Monday, July 6, 2009

Bisteeya, Moroccan Pigeon (but in this case chicken) Pie


Paula Wolfert, in Couscous and Other Good Food from Morocco describes the traditional bisteeya of Fez as a 20 inch pigeon pie, bursting with two dozen eggs, layers of squab or chicken and sweetened almonds, all encased in the "tissue-thin pastry leaves called warka." This dish she calls "so grand, so lavish and so rich" you would think it would take weeks to prepare. In her memoir My Kitchen Wars by Betty Fussell, she claims to have made the bisteeya from Paula Wolfert "for which you roasted and boned a dozen squab, seasoning them with ginger and saffron and turmeric and cinnamon and ground almonds and beaten eggs and cupfuls of butter." But, as seems to be her way, Fussell exaggerates since the Wolfert recipe merely calls for 6 squab, or the substitution of 5 pounds of chicken legs and thighs.

Wolfert also provides the recipe, and more importantly the process for warka, a Persian pastry not unlike phyllo. And unless you're truly crazy, or just that much of an overachiever, you'll stick to phyllo. In the interest of authenticity, Wolfert provides 23 pages on the history of bisteeya, as well as the method for making warka and several variations on the pie. That, is a lot of information. It doesn't have to be quite that hard.


This recipe, from Rose Dosti's Middle Eastern Cooking seems just as authentic, is surely just as as tasty, and is scaled down to fit into a 10" skillet. It still takes quite a bit of time, but is somehow much less intimidating. She calls for only one 2 1/2 pound chicken, cut up, rather than half a dozen pigeons (which, although plentiful on the streets of New York, aren't as common in the grocery stores). And I have to tell you, I used two chicken breasts with skin and bone still intact, and two thighs, also with skin and bones.

When working with fillo, you should try to keep the sheets moist while you're not working with them. So once they've been unfurled from their package, cover them with a damp cloth. Be gentle as you brush the butter on the sheets so you don't tear them. Otherwise, they're not hard to deal with at all.


Chicken Bisteeya
From Rose Dosti's Middle Eastern Cooking

1 2 1/2 pound chicken, cut up, or 2 breasts and 2 thighs, with skin and bones
Salt and pepper to taste
2 tablespoons oil (she recommends peanut)
1 medium onion, chopped
2 cups chicken broth or water
Pinch of saffron threads
1 cinnamon stick
1/2 cup chopped fresh parsley
1/2 cup chopped cilantro
8 large eggs, beaten
2 cups almonds, toasted and ground
1/4 cup granulated sugar
1/2 teaspoons ground cinnamon
7 fillo sheets
1/4 cup butter, clarified (this was just barely enough)
1/4 cup powdered sugar
Ground cinnamon for garnish

Place the chicken pieces in a large skillet and season with salt and pepper. Pour the oil over and add the onion and broth or water, as well as the saffron. Give it a quick stir, then bring the liquid to a boil. Add the cinnamon stick, reduce the heat, cover, and simmer over low for 1 hour. Chicken should be tender.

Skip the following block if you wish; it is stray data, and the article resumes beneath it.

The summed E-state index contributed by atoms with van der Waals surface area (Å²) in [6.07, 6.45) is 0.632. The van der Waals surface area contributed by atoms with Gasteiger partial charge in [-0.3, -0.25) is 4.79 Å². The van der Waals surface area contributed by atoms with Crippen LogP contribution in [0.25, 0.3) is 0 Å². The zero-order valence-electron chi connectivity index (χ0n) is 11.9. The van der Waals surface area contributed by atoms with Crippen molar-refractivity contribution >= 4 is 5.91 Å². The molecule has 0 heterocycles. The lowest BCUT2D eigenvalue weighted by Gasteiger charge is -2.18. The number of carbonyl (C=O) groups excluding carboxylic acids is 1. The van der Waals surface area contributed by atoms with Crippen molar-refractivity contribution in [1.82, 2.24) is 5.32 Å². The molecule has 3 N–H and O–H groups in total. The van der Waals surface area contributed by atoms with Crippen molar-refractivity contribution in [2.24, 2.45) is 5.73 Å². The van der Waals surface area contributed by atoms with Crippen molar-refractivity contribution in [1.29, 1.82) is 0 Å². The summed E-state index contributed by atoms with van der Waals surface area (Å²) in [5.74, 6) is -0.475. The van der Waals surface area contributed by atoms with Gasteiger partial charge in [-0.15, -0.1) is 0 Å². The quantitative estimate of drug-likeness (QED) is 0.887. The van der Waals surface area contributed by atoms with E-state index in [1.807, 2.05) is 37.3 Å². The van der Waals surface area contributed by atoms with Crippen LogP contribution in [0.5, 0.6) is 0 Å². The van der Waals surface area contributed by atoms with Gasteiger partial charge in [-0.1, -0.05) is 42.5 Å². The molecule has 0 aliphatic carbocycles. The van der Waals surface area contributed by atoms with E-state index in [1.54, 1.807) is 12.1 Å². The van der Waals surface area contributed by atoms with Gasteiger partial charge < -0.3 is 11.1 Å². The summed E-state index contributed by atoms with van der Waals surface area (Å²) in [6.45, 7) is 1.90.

Remove the chicken, but reserve one cup of the broth and discard the cinnamon stick. Allow the chicken to cool, then remove it from the bones and discard the skin. Shred the chicken, using two forks pulling the chicken in opposite ways. Return the one cup of broth to the skillet and bring to a boil. Add the parsley and cilantro, and simmer, uncovered, over low heat for about 3 minutes.

Add the beaten eggs to the broth, and cook and stir them until they're scrambled and the liquid has been absorbed. Remove the eggs from the heat and set aside.

In a small bowl, combine the ground almonds, the granulated sugar and 1/2 teaspoon of the cinnamon. Set that aside as well. Preheat your oven to 350 F and butter a 10" oven-proof skillet with rounded sides.

You're going to place 4 fillo sheets in the bottom of the skillet, and as you do, brush the top of each sheet with a bit of the clarified butter. Stack the sheets in different orientations so the entire bottom of the pan is covered. Leave a 5 to 6" overhang. Sprinkle a third of the almond mixture over the sheets, then top that with half of the shredded chicken. Top with another third of almond mixture, then place half of the egg mixture over that. One more layer of chicken goes over that, then the last half of the eggs. End with the final third of the almond mixture.

Fold the overhanging edges of the fillo dough over the mixture and smooth down the creases as best you can. Top with the remaining 3 fillo sheets in the same manner, brushing each with clarified butter. Fold the overhanging edges of the top sheets under the pie.

Bake the pie for 25 to 35 minutes until the dough is golden brown and it's heated through. Cool slightly, then slide it onto a platter. If that feels too dangerous, just leave it, what the heck. Sprinkle with the powdered sugar and top with some cinnamon for garnish. Cut into wedges and serve. This makes 6-8 servings.

7 comments:

Chrissy said...

this looks super tasty

unconfidentialcook said...

Yum, love it!!! I just posted B'Steeya myself a week or so ago.

Cookin' Canuck said...

What an amazing combination of flavors!

Kevin said...

I like the sound of this savoury pie. It looks really good!

LadyMoroccan said...

I love Basteeyla, but that one with the fish, instead chicken

Jurgita said...

I've just made it. Yummy!
Actually it takes time to make, however the result is just great.

Dionne said...

Bastilla is one of my absolute favorites. Thanks for sharing your recipe!